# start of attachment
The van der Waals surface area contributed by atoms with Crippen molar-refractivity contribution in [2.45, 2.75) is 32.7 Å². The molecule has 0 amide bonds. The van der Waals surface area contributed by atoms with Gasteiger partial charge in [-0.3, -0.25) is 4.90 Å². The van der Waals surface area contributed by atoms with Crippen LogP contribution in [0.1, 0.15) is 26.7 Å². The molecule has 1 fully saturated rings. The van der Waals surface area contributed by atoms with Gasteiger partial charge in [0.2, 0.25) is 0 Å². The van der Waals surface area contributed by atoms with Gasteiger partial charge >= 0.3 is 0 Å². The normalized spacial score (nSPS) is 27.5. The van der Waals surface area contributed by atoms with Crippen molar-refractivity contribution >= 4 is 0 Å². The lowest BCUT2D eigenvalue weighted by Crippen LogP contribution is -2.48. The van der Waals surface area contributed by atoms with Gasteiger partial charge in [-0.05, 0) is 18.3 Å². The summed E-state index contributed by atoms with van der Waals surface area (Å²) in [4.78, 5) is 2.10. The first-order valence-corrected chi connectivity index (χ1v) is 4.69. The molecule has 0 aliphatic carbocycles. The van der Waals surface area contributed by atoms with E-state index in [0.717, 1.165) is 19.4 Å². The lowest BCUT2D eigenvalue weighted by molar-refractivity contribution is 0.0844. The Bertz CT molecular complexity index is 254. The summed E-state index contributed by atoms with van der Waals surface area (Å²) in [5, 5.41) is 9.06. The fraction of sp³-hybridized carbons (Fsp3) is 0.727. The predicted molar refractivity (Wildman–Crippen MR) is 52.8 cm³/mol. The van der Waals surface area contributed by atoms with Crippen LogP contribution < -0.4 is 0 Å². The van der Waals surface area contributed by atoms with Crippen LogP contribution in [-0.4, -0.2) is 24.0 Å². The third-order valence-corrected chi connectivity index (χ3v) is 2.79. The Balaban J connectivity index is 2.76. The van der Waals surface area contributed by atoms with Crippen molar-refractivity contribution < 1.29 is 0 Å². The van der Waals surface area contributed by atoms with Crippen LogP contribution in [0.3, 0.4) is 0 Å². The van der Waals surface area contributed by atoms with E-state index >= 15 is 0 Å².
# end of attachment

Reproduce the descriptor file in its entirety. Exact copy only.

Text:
The van der Waals surface area contributed by atoms with Crippen molar-refractivity contribution in [2.45, 2.75) is 32.7 Å². The molecule has 0 amide bonds. The van der Waals surface area contributed by atoms with Gasteiger partial charge in [-0.3, -0.25) is 4.90 Å². The van der Waals surface area contributed by atoms with Crippen LogP contribution in [0.1, 0.15) is 26.7 Å². The molecule has 1 fully saturated rings. The van der Waals surface area contributed by atoms with Gasteiger partial charge in [0.2, 0.25) is 0 Å². The van der Waals surface area contributed by atoms with Gasteiger partial charge >= 0.3 is 0 Å². The normalized spacial score (nSPS) is 27.5. The van der Waals surface area contributed by atoms with Crippen molar-refractivity contribution >= 4 is 0 Å². The lowest BCUT2D eigenvalue weighted by Crippen LogP contribution is -2.48. The van der Waals surface area contributed by atoms with Gasteiger partial charge in [-0.05, 0) is 18.3 Å². The summed E-state index contributed by atoms with van der Waals surface area (Å²) in [4.78, 5) is 2.10. The first-order valence-corrected chi connectivity index (χ1v) is 4.69. The molecule has 0 aliphatic carbocycles. The van der Waals surface area contributed by atoms with E-state index in [0.717, 1.165) is 19.4 Å². The lowest BCUT2D eigenvalue weighted by molar-refractivity contribution is 0.0844. The Bertz CT molecular complexity index is 254. The summed E-state index contributed by atoms with van der Waals surface area (Å²) in [5, 5.41) is 9.06. The fraction of sp³-hybridized carbons (Fsp3) is 0.727. The predicted molar refractivity (Wildman–Crippen MR) is 52.8 cm³/mol. The van der Waals surface area contributed by atoms with Crippen LogP contribution < -0.4 is 0 Å². The van der Waals surface area contributed by atoms with Crippen LogP contribution in [-0.4, -0.2) is 24.0 Å². The third-order valence-corrected chi connectivity index (χ3v) is 2.79. The Balaban J connectivity index is 2.76. The van der Waals surface area contributed by atoms with Crippen molar-refractivity contribution < 1.29 is 0 Å². The van der Waals surface area contributed by atoms with Crippen LogP contribution in [0.3, 0.4) is 0 Å². The van der Waals surface area contributed by atoms with E-state index >= 15 is 0 Å².